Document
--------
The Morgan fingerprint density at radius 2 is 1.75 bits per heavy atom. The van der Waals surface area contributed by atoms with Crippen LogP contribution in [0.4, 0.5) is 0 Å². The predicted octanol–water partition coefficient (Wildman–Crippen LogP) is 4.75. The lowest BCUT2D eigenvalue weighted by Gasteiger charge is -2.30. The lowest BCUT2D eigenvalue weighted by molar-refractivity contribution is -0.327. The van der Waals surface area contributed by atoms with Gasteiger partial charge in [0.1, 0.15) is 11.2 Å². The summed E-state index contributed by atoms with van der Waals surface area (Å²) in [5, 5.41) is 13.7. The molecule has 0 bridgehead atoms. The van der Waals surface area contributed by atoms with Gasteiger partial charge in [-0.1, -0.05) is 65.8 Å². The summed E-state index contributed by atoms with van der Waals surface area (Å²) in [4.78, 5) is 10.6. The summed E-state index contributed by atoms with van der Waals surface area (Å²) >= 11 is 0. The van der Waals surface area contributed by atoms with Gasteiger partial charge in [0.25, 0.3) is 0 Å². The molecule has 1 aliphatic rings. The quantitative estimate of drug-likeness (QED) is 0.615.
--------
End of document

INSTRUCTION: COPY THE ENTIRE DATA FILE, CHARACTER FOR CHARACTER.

The Morgan fingerprint density at radius 2 is 1.75 bits per heavy atom. The van der Waals surface area contributed by atoms with Crippen LogP contribution in [0.4, 0.5) is 0 Å². The predicted octanol–water partition coefficient (Wildman–Crippen LogP) is 4.75. The lowest BCUT2D eigenvalue weighted by Gasteiger charge is -2.30. The lowest BCUT2D eigenvalue weighted by molar-refractivity contribution is -0.327. The van der Waals surface area contributed by atoms with Gasteiger partial charge in [0.1, 0.15) is 11.2 Å². The summed E-state index contributed by atoms with van der Waals surface area (Å²) in [5, 5.41) is 13.7. The molecule has 0 bridgehead atoms. The van der Waals surface area contributed by atoms with Gasteiger partial charge in [-0.1, -0.05) is 65.8 Å². The summed E-state index contributed by atoms with van der Waals surface area (Å²) in [4.78, 5) is 10.6. The summed E-state index contributed by atoms with van der Waals surface area (Å²) >= 11 is 0. The van der Waals surface area contributed by atoms with Gasteiger partial charge in [0.25, 0.3) is 0 Å². The molecule has 1 aliphatic rings. The quantitative estimate of drug-likeness (QED) is 0.615.